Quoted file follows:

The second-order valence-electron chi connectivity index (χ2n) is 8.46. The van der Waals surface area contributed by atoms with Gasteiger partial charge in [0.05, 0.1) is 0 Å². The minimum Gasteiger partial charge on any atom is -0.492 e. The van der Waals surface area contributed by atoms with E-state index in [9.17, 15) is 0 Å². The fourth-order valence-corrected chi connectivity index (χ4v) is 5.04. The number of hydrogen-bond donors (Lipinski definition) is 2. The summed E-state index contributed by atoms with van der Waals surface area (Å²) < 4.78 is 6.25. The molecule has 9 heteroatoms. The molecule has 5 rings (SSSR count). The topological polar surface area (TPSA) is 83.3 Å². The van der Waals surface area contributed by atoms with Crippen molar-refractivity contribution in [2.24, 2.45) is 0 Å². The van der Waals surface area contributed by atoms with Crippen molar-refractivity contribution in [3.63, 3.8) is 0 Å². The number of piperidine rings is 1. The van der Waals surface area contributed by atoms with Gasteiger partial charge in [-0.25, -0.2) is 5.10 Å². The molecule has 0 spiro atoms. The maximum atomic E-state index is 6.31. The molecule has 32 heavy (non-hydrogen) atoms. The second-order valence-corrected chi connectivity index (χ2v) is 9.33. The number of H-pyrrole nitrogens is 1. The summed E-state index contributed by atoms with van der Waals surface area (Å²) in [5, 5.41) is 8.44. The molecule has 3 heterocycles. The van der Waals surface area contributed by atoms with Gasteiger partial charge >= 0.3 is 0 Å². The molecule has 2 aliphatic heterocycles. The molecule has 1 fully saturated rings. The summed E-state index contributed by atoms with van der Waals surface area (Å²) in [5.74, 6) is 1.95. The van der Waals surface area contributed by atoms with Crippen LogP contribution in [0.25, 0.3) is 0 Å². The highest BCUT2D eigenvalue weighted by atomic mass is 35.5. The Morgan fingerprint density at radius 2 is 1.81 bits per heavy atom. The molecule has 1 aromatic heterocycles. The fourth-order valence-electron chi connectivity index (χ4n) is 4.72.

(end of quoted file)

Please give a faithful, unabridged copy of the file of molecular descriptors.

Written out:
The second-order valence-electron chi connectivity index (χ2n) is 8.46. The van der Waals surface area contributed by atoms with Gasteiger partial charge in [0.05, 0.1) is 0 Å². The minimum Gasteiger partial charge on any atom is -0.492 e. The van der Waals surface area contributed by atoms with E-state index in [9.17, 15) is 0 Å². The fourth-order valence-corrected chi connectivity index (χ4v) is 5.04. The number of hydrogen-bond donors (Lipinski definition) is 2. The summed E-state index contributed by atoms with van der Waals surface area (Å²) < 4.78 is 6.25. The molecule has 9 heteroatoms. The molecule has 5 rings (SSSR count). The topological polar surface area (TPSA) is 83.3 Å². The van der Waals surface area contributed by atoms with Crippen molar-refractivity contribution in [2.24, 2.45) is 0 Å². The van der Waals surface area contributed by atoms with Crippen molar-refractivity contribution in [3.63, 3.8) is 0 Å². The number of piperidine rings is 1. The van der Waals surface area contributed by atoms with Gasteiger partial charge in [-0.25, -0.2) is 5.10 Å². The molecule has 0 spiro atoms. The maximum atomic E-state index is 6.31. The molecule has 32 heavy (non-hydrogen) atoms. The second-order valence-corrected chi connectivity index (χ2v) is 9.33. The number of H-pyrrole nitrogens is 1. The summed E-state index contributed by atoms with van der Waals surface area (Å²) in [5, 5.41) is 8.44. The molecule has 3 heterocycles. The van der Waals surface area contributed by atoms with Gasteiger partial charge >= 0.3 is 0 Å². The molecule has 2 aliphatic heterocycles. The molecule has 1 fully saturated rings. The summed E-state index contributed by atoms with van der Waals surface area (Å²) in [5.74, 6) is 1.95. The van der Waals surface area contributed by atoms with Crippen LogP contribution in [0.25, 0.3) is 0 Å². The highest BCUT2D eigenvalue weighted by atomic mass is 35.5. The Morgan fingerprint density at radius 2 is 1.81 bits per heavy atom. The molecule has 1 aromatic heterocycles. The fourth-order valence-electron chi connectivity index (χ4n) is 4.72.